For this customer spotlight we focus on independent business consultant Jason Scott Montoya. You can follow Jason's work on his website.
What do you do for a living, and why did you make the jump to self-employment?
I work as a freelance consultant with small business owners to move their digital marketplace companies forward. I focus on improving revenue, growing teams, and evolving the CEO while also helping to simplify and streamline their business. The goal is to turn their chaotic organization into a well-oiled and working machine. In 2014, I shut down my marketing agency (read the story) and was not sure what my next vocational move was going to be. During the shut down process, I had multiple business leaders reach out to me asking for guidance and support in their organization and within a month of shutting the company down, I had eight projects on my plate. I was now freelancing. Eight months later, this stream never ended and I made the decision to embrace freelancing as my full time vocation. A year later, I was coaching other freelancers on how to succeed, and in April of 2017, I wrote a book called Path of the Freelancer: An Actionable Guide To Flourishing In Freelancing to help freelancers in their respective journeys.
What's a big challenge you've had with running your own business, and how did you overcome it?
Honestly, the biggest challenges I faced running a business came during the years running my marketing company. I was able to learn the hard lessons before making the jump and I simply applied these insights in my freelancing journey as the different obstacles came my way. These included discovering a system for working with my clients, my service offering, building consistency with my income, managing my money well, and unifying my personal and working lives. Now that I've established a few years of sustainable and regular income, I'm focusing on establishing and growing financial and time margin personally. We're on the tail end (18 months left) of paying off almost $150k in student loans and our minivan (+$25k). To do this requires I sustain a high level of performance in my freelancing work, but it is draining to "HAVE TO" perform at this level to survive. By paying off both of these obligations, we'll have another $3,000/month worth of financial margin for giving, investing, and spending. This will release some of the burdens with my freelance consulting and give me margin to explore my side projects. Knowing I've got eighteen months of high-level performance remaining, my challenge is balancing time to rest and release throughout this so I can realistically accomplish my goals without burning myself out. I cut off my work each day and on the weekends as well as taking 'me days' each month during the week to keep myself fueled for the journey. In December of each year, I take a break from blogging and social media activity to provide additional time margin for myself. By increasing my hourly rate this year by $5/hour to $90/hour, I can work a little less and earn the same income. This will help me lean into a better pacing for my work.
What advice would you give to someone just starting out on the journey of running their own business?
Get fully committed to the business, define your intentions (Why? Where? How? Within?) for doing it, how much money you need to live the life you want, and get clear on what service or product you'll offer. With this foundation, be prepared to get active networking, meeting people, and building relationships. We can't do it alone, so make sure you have a community around you to help make it happen. As you grow, allow it to happen organically, and don't fall prey to the distractions that there is an easier way or you can be successful without the hard work and grit required.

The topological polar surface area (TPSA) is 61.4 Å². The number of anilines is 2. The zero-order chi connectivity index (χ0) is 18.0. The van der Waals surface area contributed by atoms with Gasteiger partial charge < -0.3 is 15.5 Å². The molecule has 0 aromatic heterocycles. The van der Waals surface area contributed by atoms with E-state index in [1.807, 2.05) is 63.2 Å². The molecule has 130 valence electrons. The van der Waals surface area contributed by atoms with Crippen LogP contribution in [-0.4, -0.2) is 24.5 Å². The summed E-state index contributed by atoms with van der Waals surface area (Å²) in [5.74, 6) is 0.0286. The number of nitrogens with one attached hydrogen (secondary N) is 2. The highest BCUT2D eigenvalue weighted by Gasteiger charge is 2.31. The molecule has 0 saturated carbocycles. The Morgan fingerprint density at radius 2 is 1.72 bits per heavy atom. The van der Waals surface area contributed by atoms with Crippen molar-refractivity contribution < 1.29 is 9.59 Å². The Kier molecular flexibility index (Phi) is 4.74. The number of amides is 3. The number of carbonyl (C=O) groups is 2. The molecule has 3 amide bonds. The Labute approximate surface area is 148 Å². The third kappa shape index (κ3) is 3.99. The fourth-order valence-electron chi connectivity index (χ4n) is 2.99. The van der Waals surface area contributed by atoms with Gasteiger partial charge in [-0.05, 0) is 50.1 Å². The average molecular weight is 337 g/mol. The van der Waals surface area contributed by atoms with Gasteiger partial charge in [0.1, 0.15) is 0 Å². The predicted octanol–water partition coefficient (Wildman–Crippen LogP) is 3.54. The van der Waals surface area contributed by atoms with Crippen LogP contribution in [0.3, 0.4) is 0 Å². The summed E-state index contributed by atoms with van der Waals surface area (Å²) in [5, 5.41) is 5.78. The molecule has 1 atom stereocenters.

What quality, habit, or decision has contributed to the success of your business?
I found and discovered my Focus Metric, which for me is the target that fuels all other activities required for success in my business. My Focus Metric is the number of billable hours logged. Here's my Focus Metric target for each time-frame: Annual = 1,560 hours; Monthly = 130 hours; Weekly = 30 hours; Daily = 6 hours. Every day, week, month and year I know where I stand. By tracking it each day and week, I can make little changes quickly to alter the course of the month and year. I've also tied actions on how I get more hours so when I'm low, I simply execute those actions instead of panicking.
How has Harpoon helped you as a business owner?
Harpoon has made my life as a freelancer easier and better. There are numerous strategies I take in my work, and I was thrilled to learn that their software aligns with these strategies. For example, Harpoon recommends you start by designating what you want your annual income to be and we work our way backward from there. This is something I was doing before using them, so to have a software align this precisely was exciting. They also automatically send reminders for late invoices up to three times, and this too was something I was doing, but manually. Harpoon now saves me time collecting money. Their scheduling tool shows me what money I can expect to collect for the month and year based on what's been paid, invoices and upcoming recurring invoices. I'm also thrilled to have the simple forecasting tools that project how much income I can expect for the year based on the trends so far. This allows me to see how close or far away I am from my annual goals, and proactively make adjustments.
You can find Jason blogging regularly at JasonScottMontoya.com where he shares stories and systems to live better and work smarter. You can also find a library of terrific resources for freelancers at PathOfTheFreelancer.com. Check out Jason's services if you're interested in working together. You can also follow him on Facebook, Instagram, and Twitter. Thanks Jason!